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  7. Oak House High School Building / Trasbordo Arquitectura

Oak House High School Building / Trasbordo Arquitectura

  • 06:00 - 29 December, 2016
Oak House High School Building / Trasbordo Arquitectura
Oak House High School Building / Trasbordo Arquitectura, © Enrique Cabeza de Vaca
© Enrique Cabeza de Vaca

© Enrique Cabeza de Vaca © Enrique Cabeza de Vaca © Enrique Cabeza de Vaca © Enrique Cabeza de Vaca +24

  • Client

    Oak House School
  • Studio

    Abraham Herreruela, Alberto Arroyo, Concepción Padilla
  • Structure

    EUTECA
  • Facilities

    BM Ingenierios
  • Construction Company

    Novantia Integral S.A.
  • Technical Architect

    Roberto López
  • More SpecsLess Specs
© Enrique Cabeza de Vaca
© Enrique Cabeza de Vaca

From the architect. Throughout human history, the expression genius loci has been given different meanings, reflecting man’s need to understand something beyond the physical presence and morphology of places.

© Enrique Cabeza de Vaca
© Enrique Cabeza de Vaca

The plot of land where Oak House School’s new building has been erected was laden with scenic meaning and the community’s own values. One of this project’s fundamental aims has been to listen to that meaning and conserve those values.

© Enrique Cabeza de Vaca
© Enrique Cabeza de Vaca

Division into two volumes meets the need to expose as much of the façade as possible to natural light and ventilation. The positioning of these volumes gives southward facing exposure to the largest possible area of the vertical surface. Their location conserves the original villa’s leisure area: the French garden.

Axonometric
Axonometric

The final form results from a dialogue between these strategies: Two material levels separated by a transparent strip. Above it, two suspended natural wood pavilions interact with and frame the original villa’s tower. Below it, a system of white concrete walls sunk into the land domesticates the topography, shapes the plot’s inner circulation and houses a small pre-university campus in the old French garden.

© Enrique Cabeza de Vaca
© Enrique Cabeza de Vaca

From an architectural point of view, this project’s solution arises from the dialectics between the upper and lower levels. In the semi-buried layer, the enveloping system is “monolithic”, in that it is formed by a single layer of material. In the aerial layer, the enveloping system is a multi-layered ventilated façade of dry-jointed wood. One is massive, the other light.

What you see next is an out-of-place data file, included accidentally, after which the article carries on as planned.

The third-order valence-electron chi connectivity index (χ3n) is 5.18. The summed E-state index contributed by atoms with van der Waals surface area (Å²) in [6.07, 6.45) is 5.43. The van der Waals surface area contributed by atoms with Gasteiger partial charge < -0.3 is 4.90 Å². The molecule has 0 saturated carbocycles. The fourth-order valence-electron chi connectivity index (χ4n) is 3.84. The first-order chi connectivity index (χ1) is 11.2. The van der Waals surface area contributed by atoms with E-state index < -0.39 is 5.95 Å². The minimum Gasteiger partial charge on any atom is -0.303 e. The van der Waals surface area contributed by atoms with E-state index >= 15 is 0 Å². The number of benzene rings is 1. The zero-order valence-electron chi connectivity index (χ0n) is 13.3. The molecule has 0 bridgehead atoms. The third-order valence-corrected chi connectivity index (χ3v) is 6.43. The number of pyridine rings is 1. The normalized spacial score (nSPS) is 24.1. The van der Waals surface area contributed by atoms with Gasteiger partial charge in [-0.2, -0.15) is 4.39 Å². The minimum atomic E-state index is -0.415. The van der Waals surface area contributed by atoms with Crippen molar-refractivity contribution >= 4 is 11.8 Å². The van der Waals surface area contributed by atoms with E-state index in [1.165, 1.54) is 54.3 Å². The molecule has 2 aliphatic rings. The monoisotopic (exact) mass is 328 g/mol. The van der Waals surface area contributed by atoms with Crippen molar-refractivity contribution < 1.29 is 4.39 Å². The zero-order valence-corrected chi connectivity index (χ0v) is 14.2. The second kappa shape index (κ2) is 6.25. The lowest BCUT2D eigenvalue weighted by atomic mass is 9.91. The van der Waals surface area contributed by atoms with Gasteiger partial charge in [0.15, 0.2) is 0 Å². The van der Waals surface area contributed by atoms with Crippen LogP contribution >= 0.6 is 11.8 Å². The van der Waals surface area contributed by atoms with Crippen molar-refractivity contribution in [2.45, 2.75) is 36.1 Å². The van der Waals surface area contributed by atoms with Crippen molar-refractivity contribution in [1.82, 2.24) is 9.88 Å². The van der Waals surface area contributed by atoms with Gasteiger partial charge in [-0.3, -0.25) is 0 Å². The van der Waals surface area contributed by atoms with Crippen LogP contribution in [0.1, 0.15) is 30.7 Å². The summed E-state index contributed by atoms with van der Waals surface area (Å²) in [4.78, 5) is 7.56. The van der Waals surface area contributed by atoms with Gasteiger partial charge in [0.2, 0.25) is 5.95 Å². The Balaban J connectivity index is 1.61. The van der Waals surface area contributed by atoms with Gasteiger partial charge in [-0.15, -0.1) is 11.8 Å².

Section
Section

The monolithic layer, where a single material sustains, insulates, clads and contains the facilities, follows the way we have built for centuries: Greek temples, Florentine palaces, Gothic cathedrals and traditional adobe houses. In the design stage we requested CEMEX the possibility of creating a tailor-made concrete with specific levels of heat transfer and resistance for a white-finish concrete on both sides. It had to be very thick (45cm) to achieve the required comfort, given that, despite significant improvements in heat transfer, it was impossible to reach our specifications using conventional levels of thickness.

© Enrique Cabeza de Vaca
© Enrique Cabeza de Vaca

The aerial level, on the other hand, has been devised using the opposite construction system: a dry-joint ventilated façade. Here, the envelope is made with different overlapping layers, each of which plays a specific role, and which as a whole meet all the required specifications. Special mention should be made of the acetylated wood cladding “Accoya Wood”. This treatment modifies the organic structure of the wood, removing its hygroscopic properties, making it possible to leave the wood in a natural state, without varnish or woodstain.

© Enrique Cabeza de Vaca
© Enrique Cabeza de Vaca

From an environmental perspective: The project incorporates precise passive measures, which result in a lower demand for energy: Its semi-buried position and vegetation cover stabilise the interior temperature against the changes in the exterior climate. Exposure to light from the south captures the energy needed in winter, and the circulation spaces and shading systems protect the building from direct sunlight, eliminating the need for air conditioning in summer. 

© Enrique Cabeza de Vaca
© Enrique Cabeza de Vaca
Axonometric
Axonometric

Active measures are also incorporated, which translate into an efficient use of solar energy: The main source of energy is found at the site itself. The cooling and heating system gets its energy from the subsoil, via a geothermal energy system. 

© Enrique Cabeza de Vaca
© Enrique Cabeza de Vaca
Location to be used only as a reference. It could indicate city/country but not exact address. Cite: "Oak House High School Building / Trasbordo Arquitectura" 29 Dec 2016. ArchDaily. Accessed . <http://www.archdaily.com/802138/edificio-de-bachillerato-oak-house-school-trasbordo-arquitectura/>
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© Enrique Cabeza de Vaca

橡树屋高级中学大楼 / Trasbordo Arquitectura